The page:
How to build and manage RPA teams
As RPA Leader, Schofield understands what it takes to successfully build and manage an RPA team. While technical backgrounds and certifications certainly help, there’s more to it than that.
“You need a team of people who are smart, who are hungry, passionate, flexible to wear a lot of different hats and do different things,” explains Schofield. “Particularly in the early days because the program’s just taking shape and you need people who can think differently. Getting the right people from the start is an integral part of success.”
Proving the value of RPA
Like any initiative, executive sponsorship is essential. But the ROI associated with automation is not cut and dry and can be approached from a variety of viewpoints.
So, how do you go about selling an arguably nebulous concept like RPA?
Schofield proposes, “The first thing you want to do is provide that immediate value. It was important that we continue to focus on incrementally improving our operations as we went, showcasing the value that we were producing, and the hours that we were giving back to the business. It’s important to provide that confidence to leadership so they know that the investment they made is a solid one.”
So, Schofield had an automation platform she was comfortable with, a talented team, and support from leadership.
The next step? Demonstrating the value of RPA in a quantifiable manner.
“I don’t believe success is the number of bots or processes you have in production. That number is subjective,” says Schofield.
“What I measure success by is how much value we’re giving back to the business in terms of hours. We give them time back, and in turn, the business can re-imagine how they operate – both strategically from an organizational perspective as well as day to day. Through automation, we elevate the human potential.”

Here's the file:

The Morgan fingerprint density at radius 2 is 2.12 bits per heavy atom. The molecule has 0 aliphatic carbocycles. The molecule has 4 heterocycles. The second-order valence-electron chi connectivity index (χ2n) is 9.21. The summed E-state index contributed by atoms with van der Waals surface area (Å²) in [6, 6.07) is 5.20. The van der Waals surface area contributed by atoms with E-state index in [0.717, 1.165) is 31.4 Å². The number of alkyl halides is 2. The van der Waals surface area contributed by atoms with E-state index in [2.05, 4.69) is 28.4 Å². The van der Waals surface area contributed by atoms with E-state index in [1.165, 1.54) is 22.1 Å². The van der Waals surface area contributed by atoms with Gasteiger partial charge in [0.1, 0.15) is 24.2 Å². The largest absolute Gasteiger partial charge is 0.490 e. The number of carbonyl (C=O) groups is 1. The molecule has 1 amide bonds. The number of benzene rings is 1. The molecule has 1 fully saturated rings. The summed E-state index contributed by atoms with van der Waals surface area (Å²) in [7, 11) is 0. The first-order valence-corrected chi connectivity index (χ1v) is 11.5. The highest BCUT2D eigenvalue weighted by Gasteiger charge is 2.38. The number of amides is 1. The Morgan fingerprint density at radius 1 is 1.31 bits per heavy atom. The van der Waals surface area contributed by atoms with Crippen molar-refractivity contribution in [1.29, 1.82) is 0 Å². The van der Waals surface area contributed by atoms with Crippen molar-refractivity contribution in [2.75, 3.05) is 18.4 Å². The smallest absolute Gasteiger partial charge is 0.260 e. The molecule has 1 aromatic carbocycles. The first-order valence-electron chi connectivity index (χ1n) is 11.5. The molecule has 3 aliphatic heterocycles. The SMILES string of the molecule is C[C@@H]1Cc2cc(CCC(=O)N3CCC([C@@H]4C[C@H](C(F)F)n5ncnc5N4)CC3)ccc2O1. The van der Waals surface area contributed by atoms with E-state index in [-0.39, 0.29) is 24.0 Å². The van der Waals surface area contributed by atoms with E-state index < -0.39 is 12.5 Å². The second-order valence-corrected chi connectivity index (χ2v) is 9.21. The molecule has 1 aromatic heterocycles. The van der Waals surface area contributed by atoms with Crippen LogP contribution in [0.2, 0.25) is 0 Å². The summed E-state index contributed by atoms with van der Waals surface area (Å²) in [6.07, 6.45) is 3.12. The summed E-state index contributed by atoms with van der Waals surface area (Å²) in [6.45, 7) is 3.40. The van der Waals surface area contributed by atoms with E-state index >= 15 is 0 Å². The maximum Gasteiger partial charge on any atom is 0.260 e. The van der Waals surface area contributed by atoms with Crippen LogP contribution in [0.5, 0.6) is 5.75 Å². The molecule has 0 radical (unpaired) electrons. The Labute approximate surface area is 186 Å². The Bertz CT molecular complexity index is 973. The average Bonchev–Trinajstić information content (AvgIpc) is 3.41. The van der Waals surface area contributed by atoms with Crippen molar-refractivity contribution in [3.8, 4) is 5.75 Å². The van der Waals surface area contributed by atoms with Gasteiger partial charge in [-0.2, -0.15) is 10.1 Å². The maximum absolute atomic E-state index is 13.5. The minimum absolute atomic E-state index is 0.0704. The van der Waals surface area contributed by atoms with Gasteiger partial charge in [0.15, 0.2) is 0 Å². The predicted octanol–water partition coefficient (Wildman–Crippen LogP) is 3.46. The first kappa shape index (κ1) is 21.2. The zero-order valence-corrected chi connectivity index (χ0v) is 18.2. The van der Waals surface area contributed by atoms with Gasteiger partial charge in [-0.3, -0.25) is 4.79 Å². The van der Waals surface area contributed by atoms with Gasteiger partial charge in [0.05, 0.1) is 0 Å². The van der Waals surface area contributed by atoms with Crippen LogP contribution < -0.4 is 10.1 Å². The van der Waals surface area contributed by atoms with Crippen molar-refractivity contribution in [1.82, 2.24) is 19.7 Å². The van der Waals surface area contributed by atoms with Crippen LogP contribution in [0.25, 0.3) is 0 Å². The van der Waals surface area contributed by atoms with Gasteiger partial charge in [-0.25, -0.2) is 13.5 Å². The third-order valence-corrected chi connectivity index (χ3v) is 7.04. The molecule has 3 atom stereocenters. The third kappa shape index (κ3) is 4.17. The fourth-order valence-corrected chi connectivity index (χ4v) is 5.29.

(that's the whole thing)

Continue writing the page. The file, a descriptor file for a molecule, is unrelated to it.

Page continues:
Driving automation adoption
We’ve always advocated that RPA is beneficial to everyone and accessible to anyone. Schofield knows this and evangelizes her team’s work regularly to drive adoption and get more people interested in automation.
“We do a lot of RPA awareness to help educate people about the value of RPA, the opportunities that might lie within their departments, and what it can do for them. It’s constant education.”
Her team has also created a citizen developer program that allows anyone in the organization, regardless of technical background or skillset, to create software robots for everyday clerical tasks.
“We have UiPath StudioX licenses and we’ve launched a program for anybody who’s interested to automate portions of their work. We’ve received a lot of interest, and now it’s about getting them trained and empowered for hands-on automation. That’s a very exciting part of our program, and there’s definitely a lot of opportunity.”
Schofield’s story is just one of many we’ll be covering throughout our “Automation: Real World Adventures” series.
Upcoming issues will focus on how individuals in other companies plan, implement, and execute their RPA programs, and how they tailor them to their business.
In the meantime, you can learn more about different women in the automation field by accessing the recording of our Women in Automation – From RPA Dev to Expert virtual event (which took place on November 10, 2020).
Be sure to check out the resources below for more information about incorporating an RPA program into your business.
Special thanks to Cortney Dominguez for co-authoring this article with me. Dominguez is a Robotic Process Automation Strategic Consultant.